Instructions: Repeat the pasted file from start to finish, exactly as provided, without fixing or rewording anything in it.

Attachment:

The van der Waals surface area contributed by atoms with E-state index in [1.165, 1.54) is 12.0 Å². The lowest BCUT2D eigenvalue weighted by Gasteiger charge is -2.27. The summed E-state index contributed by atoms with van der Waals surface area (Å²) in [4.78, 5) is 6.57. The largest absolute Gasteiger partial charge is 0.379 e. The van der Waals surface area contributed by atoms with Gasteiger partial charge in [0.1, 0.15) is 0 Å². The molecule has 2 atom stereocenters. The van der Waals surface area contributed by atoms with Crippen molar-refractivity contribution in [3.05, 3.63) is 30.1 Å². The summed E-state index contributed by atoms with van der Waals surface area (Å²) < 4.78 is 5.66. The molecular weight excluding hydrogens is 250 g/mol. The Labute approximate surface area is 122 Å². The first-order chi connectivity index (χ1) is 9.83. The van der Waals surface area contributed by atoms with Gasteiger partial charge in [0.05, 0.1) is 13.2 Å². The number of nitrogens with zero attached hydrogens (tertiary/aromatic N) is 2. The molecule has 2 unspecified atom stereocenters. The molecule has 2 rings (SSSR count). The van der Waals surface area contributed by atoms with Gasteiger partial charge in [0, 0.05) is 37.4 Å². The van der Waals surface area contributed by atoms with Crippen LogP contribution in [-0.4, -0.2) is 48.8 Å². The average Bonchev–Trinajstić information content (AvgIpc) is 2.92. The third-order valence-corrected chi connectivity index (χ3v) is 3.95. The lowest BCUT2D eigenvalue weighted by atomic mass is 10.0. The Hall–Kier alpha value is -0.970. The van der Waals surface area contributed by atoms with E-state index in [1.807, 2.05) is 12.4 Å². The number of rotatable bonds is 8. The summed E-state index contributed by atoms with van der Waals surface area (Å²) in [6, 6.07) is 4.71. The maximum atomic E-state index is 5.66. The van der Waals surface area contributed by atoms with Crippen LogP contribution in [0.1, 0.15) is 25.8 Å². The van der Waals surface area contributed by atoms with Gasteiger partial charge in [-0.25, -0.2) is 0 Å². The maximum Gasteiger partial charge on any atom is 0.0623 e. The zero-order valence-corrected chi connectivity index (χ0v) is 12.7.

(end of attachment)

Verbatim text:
The van der Waals surface area contributed by atoms with E-state index in [1.165, 1.54) is 12.0 Å². The lowest BCUT2D eigenvalue weighted by Gasteiger charge is -2.27. The summed E-state index contributed by atoms with van der Waals surface area (Å²) in [4.78, 5) is 6.57. The largest absolute Gasteiger partial charge is 0.379 e. The van der Waals surface area contributed by atoms with Gasteiger partial charge in [0.1, 0.15) is 0 Å². The molecule has 2 atom stereocenters. The van der Waals surface area contributed by atoms with Crippen molar-refractivity contribution in [3.05, 3.63) is 30.1 Å². The summed E-state index contributed by atoms with van der Waals surface area (Å²) < 4.78 is 5.66. The molecular weight excluding hydrogens is 250 g/mol. The Labute approximate surface area is 122 Å². The first-order chi connectivity index (χ1) is 9.83. The van der Waals surface area contributed by atoms with Gasteiger partial charge in [0.05, 0.1) is 13.2 Å². The number of nitrogens with zero attached hydrogens (tertiary/aromatic N) is 2. The molecule has 2 unspecified atom stereocenters. The molecule has 2 rings (SSSR count). The van der Waals surface area contributed by atoms with Gasteiger partial charge in [0, 0.05) is 37.4 Å². The van der Waals surface area contributed by atoms with Crippen LogP contribution in [-0.4, -0.2) is 48.8 Å². The average Bonchev–Trinajstić information content (AvgIpc) is 2.92. The third-order valence-corrected chi connectivity index (χ3v) is 3.95. The lowest BCUT2D eigenvalue weighted by atomic mass is 10.0. The Hall–Kier alpha value is -0.970. The van der Waals surface area contributed by atoms with E-state index in [1.807, 2.05) is 12.4 Å². The number of rotatable bonds is 8. The summed E-state index contributed by atoms with van der Waals surface area (Å²) in [6, 6.07) is 4.71. The maximum atomic E-state index is 5.66. The van der Waals surface area contributed by atoms with Crippen LogP contribution in [0.1, 0.15) is 25.8 Å². The van der Waals surface area contributed by atoms with Gasteiger partial charge in [-0.25, -0.2) is 0 Å². The maximum Gasteiger partial charge on any atom is 0.0623 e. The zero-order valence-corrected chi connectivity index (χ0v) is 12.7.